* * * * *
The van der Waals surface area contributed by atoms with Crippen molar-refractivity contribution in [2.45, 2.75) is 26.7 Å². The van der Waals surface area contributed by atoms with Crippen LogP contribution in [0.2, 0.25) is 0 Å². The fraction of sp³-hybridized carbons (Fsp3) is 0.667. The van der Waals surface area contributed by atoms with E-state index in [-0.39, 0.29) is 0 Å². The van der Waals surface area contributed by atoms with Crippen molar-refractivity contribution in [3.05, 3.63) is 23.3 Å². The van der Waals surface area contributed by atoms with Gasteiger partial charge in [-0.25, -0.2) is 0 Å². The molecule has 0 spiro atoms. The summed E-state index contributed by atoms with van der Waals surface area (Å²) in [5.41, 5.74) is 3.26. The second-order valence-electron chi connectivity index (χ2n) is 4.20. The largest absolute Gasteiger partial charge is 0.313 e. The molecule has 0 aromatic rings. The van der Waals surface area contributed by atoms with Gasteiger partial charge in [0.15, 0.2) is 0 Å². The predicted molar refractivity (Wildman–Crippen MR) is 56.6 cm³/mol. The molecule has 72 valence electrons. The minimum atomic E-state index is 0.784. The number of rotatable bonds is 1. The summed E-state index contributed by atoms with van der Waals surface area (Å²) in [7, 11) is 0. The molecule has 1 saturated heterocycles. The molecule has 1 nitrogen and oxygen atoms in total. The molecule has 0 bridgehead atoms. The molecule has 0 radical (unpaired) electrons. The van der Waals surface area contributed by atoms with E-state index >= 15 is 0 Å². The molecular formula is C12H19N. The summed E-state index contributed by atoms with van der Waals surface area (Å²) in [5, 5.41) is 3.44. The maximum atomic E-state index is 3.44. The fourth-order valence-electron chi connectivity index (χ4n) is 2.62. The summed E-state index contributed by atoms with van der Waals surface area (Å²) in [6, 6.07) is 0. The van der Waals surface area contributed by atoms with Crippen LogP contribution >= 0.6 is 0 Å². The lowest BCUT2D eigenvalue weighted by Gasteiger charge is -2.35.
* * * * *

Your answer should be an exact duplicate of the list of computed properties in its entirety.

The van der Waals surface area contributed by atoms with Crippen molar-refractivity contribution in [2.45, 2.75) is 26.7 Å². The van der Waals surface area contributed by atoms with Crippen LogP contribution in [0.2, 0.25) is 0 Å². The fraction of sp³-hybridized carbons (Fsp3) is 0.667. The van der Waals surface area contributed by atoms with E-state index in [-0.39, 0.29) is 0 Å². The van der Waals surface area contributed by atoms with Crippen molar-refractivity contribution in [3.05, 3.63) is 23.3 Å². The van der Waals surface area contributed by atoms with Gasteiger partial charge in [-0.25, -0.2) is 0 Å². The molecule has 0 spiro atoms. The summed E-state index contributed by atoms with van der Waals surface area (Å²) in [5.41, 5.74) is 3.26. The second-order valence-electron chi connectivity index (χ2n) is 4.20. The largest absolute Gasteiger partial charge is 0.313 e. The molecule has 0 aromatic rings. The van der Waals surface area contributed by atoms with Gasteiger partial charge in [0.15, 0.2) is 0 Å². The predicted molar refractivity (Wildman–Crippen MR) is 56.6 cm³/mol. The molecule has 72 valence electrons. The minimum atomic E-state index is 0.784. The number of rotatable bonds is 1. The summed E-state index contributed by atoms with van der Waals surface area (Å²) in [7, 11) is 0. The molecule has 1 saturated heterocycles. The molecule has 1 nitrogen and oxygen atoms in total. The molecule has 0 bridgehead atoms. The molecule has 0 radical (unpaired) electrons. The van der Waals surface area contributed by atoms with E-state index >= 15 is 0 Å². The molecular formula is C12H19N. The summed E-state index contributed by atoms with van der Waals surface area (Å²) in [5, 5.41) is 3.44. The maximum atomic E-state index is 3.44. The fourth-order valence-electron chi connectivity index (χ4n) is 2.62. The summed E-state index contributed by atoms with van der Waals surface area (Å²) in [6, 6.07) is 0. The van der Waals surface area contributed by atoms with Crippen LogP contribution >= 0.6 is 0 Å². The lowest BCUT2D eigenvalue weighted by Gasteiger charge is -2.35.